RAVIN BALAKRISHNAN, UNIVERSITY OF TORONTO

Today’s ubiquitous computing environment cannot benefit from the traditional understanding of a hierarchical file system.

It has been more than ten years since such “information appliances” as ATMs and grocery store UPC checkout counters were introduced. For the office environment, Mark Weiser began to articulate the notion of UbiComp (ubiquitous computing) and identified some of the salient features of the trends in 1991.1, 2 Embedded computation is also becoming widespread.

Microprocessors, for example, are finding themselves embedded into seemingly conventional pens that remember what they have written.3 Anti-lock brake systems in cars are controlled by fuzzy logic. And as a result of wireless computing, miniaturization, and new economies of scale, such technologies as PDAs (personal digital assistants), IM (instant messaging), and mobile access to the Internet are almost taken for granted.

by George W. Fitzmaurice, Azam Khan, William Buxton, Gordon Kurtenbach, Ravin Balakrishnan

Uprooting Software Defects at the Source

Source code analysis is an emerging technology in the software industry that allows critical source code defects to be detected before a program runs. Although the concept of detecting programming errors at compile time is not new, the technology to build effective tools that can process millions of lines of code and report substantive defects with only a small amount of noise has long eluded the market. At the same time, a different type of solution is needed to combat current trends in the software industry that are steadily diminishing the effectiveness of conventional software testing and quality assurance. These trends include:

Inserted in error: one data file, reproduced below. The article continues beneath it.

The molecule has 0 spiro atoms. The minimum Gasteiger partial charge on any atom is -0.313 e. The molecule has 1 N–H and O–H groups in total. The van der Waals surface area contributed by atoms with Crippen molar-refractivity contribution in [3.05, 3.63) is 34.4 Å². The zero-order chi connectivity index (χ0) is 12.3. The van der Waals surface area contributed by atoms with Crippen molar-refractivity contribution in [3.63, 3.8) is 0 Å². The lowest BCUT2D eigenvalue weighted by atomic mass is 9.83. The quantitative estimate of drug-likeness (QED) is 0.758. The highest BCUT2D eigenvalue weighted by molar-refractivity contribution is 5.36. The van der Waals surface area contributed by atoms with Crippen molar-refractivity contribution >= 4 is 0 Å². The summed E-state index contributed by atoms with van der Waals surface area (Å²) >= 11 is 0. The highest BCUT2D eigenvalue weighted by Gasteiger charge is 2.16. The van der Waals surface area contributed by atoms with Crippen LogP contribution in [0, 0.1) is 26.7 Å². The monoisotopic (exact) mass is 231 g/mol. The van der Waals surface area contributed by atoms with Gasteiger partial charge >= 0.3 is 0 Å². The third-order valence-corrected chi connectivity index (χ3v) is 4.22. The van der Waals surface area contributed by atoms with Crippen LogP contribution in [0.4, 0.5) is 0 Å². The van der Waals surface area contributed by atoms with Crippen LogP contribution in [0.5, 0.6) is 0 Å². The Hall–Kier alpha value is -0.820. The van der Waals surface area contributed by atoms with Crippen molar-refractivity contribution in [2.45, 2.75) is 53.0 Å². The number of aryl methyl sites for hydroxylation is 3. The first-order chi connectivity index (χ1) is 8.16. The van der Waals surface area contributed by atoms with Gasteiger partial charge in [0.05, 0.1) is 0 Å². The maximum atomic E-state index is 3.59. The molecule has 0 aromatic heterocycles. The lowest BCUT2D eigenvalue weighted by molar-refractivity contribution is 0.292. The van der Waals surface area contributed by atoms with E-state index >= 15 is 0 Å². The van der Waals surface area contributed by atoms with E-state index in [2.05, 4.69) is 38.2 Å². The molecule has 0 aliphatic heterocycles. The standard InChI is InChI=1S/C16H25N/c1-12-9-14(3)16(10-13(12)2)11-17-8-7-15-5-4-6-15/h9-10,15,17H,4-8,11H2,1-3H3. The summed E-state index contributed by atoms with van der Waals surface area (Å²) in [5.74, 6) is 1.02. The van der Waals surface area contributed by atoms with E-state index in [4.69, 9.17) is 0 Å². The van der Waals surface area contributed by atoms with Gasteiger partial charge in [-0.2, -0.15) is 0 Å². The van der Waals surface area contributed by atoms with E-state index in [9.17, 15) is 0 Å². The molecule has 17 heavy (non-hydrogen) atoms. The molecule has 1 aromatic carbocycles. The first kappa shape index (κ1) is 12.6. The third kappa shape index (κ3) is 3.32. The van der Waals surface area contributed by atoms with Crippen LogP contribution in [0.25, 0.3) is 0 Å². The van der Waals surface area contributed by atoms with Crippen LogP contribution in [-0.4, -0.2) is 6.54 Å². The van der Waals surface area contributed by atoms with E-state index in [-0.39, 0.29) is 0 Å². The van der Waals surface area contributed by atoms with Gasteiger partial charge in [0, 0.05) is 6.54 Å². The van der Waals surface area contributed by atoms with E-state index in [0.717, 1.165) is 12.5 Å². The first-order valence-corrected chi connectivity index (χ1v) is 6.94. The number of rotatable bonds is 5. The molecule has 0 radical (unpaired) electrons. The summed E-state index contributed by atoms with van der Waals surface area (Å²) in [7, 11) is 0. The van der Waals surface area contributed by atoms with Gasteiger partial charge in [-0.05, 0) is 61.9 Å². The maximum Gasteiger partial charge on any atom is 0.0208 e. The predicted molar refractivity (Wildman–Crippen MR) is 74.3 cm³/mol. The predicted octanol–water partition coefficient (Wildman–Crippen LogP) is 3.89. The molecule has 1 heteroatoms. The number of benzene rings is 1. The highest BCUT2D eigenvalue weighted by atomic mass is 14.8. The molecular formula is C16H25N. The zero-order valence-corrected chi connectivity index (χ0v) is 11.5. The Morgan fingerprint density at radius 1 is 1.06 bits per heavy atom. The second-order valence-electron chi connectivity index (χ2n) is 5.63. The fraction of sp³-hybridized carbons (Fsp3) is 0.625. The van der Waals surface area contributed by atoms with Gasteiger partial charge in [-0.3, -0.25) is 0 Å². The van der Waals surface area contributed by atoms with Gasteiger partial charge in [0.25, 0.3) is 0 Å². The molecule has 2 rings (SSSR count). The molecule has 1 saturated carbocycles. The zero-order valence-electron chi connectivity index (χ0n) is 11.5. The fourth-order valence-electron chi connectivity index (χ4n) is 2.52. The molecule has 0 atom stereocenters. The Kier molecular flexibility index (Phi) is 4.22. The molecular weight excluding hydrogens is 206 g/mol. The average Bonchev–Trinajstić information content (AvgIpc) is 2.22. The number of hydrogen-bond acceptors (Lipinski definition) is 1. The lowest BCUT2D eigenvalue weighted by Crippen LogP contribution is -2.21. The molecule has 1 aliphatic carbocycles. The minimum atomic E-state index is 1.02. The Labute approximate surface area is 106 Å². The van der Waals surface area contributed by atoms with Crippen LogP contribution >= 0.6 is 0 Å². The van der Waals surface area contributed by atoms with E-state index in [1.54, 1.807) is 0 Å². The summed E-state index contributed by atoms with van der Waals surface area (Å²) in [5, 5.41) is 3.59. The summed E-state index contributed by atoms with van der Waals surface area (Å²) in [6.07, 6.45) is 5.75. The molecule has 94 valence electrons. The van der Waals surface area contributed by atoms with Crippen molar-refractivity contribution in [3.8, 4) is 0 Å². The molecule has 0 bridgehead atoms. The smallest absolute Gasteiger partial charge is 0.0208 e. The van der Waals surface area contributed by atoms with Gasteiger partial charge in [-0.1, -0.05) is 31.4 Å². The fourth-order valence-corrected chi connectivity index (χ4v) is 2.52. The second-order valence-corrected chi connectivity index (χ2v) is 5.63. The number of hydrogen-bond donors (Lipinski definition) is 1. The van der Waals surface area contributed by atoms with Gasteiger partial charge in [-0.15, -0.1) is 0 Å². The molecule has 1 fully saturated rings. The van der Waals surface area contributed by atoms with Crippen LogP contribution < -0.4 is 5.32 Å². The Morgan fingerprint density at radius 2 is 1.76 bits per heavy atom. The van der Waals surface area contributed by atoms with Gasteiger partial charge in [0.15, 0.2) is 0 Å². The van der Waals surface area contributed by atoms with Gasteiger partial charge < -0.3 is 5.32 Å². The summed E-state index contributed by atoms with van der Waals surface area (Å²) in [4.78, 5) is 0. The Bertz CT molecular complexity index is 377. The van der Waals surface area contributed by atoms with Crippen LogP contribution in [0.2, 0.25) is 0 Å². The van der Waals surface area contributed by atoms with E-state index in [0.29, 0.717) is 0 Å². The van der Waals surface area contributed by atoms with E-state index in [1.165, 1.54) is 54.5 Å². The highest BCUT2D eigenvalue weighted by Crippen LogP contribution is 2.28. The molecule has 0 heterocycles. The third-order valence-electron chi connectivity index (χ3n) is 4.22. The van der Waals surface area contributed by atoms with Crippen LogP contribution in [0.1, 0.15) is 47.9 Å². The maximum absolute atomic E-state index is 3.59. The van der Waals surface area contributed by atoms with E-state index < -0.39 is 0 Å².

Uprooting Software Defects at the Source
SETH HALLEM, DAVID PARK, DAWSON ENGLER, COVERITY

Source code analysis is an emerging technology in the software industry that allows critical source code defects to be detected before a program runs. Although the concept of detecting programming errors at compile time is not new, the technology to build effective tools that can process millions of lines of code and report substantive defects with only a small amount of noise has long eluded the market. At the same time, a different type of solution is needed to combat current trends in the software industry that are steadily diminishing the effectiveness of conventional software testing and quality assurance. These trends include:

  1. Increasing CPU performance and decreasing memory costs, which enable the development of larger, more complex software.
  2. The emergence of the Internet, which creates an unpredictable execution environment for most software and attaches a security risk to every software defect.
  3. Increased demands for software quality fueled by the growth of embedded systems and software services.

Source code analysis addresses these trends by effectively searching for violations of programming rules down all executable paths through the source code. The types of rules amenable to automated analysis encompass a wide variety of properties that programmers have long known and have long struggled to obey without any help from development tools.

by Seth Hallem, David Park, Dawson Engler